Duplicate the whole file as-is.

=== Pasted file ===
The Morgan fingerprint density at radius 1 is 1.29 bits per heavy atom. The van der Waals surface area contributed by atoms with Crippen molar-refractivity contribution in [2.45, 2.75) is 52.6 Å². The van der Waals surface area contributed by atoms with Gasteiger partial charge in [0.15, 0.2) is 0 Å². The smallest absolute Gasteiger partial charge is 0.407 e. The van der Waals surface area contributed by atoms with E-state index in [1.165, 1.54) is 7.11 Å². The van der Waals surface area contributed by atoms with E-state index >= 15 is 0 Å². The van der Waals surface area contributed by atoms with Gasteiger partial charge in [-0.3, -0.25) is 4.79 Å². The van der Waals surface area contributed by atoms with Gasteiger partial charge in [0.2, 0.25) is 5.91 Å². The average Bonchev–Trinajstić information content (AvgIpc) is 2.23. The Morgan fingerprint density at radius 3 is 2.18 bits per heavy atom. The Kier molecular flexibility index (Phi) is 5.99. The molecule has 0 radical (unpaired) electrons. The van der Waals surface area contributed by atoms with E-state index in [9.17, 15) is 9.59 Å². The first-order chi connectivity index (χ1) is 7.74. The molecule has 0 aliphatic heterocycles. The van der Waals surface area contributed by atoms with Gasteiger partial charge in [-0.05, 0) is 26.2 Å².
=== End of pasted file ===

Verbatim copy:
The Morgan fingerprint density at radius 1 is 1.29 bits per heavy atom. The van der Waals surface area contributed by atoms with Crippen molar-refractivity contribution in [2.45, 2.75) is 52.6 Å². The van der Waals surface area contributed by atoms with Gasteiger partial charge in [0.15, 0.2) is 0 Å². The smallest absolute Gasteiger partial charge is 0.407 e. The van der Waals surface area contributed by atoms with E-state index in [1.165, 1.54) is 7.11 Å². The van der Waals surface area contributed by atoms with E-state index >= 15 is 0 Å². The van der Waals surface area contributed by atoms with Gasteiger partial charge in [-0.3, -0.25) is 4.79 Å². The van der Waals surface area contributed by atoms with Gasteiger partial charge in [0.2, 0.25) is 5.91 Å². The average Bonchev–Trinajstić information content (AvgIpc) is 2.23. The Morgan fingerprint density at radius 3 is 2.18 bits per heavy atom. The Kier molecular flexibility index (Phi) is 5.99. The molecule has 0 radical (unpaired) electrons. The van der Waals surface area contributed by atoms with E-state index in [9.17, 15) is 9.59 Å². The first-order chi connectivity index (χ1) is 7.74. The molecule has 0 aliphatic heterocycles. The van der Waals surface area contributed by atoms with Gasteiger partial charge in [-0.05, 0) is 26.2 Å².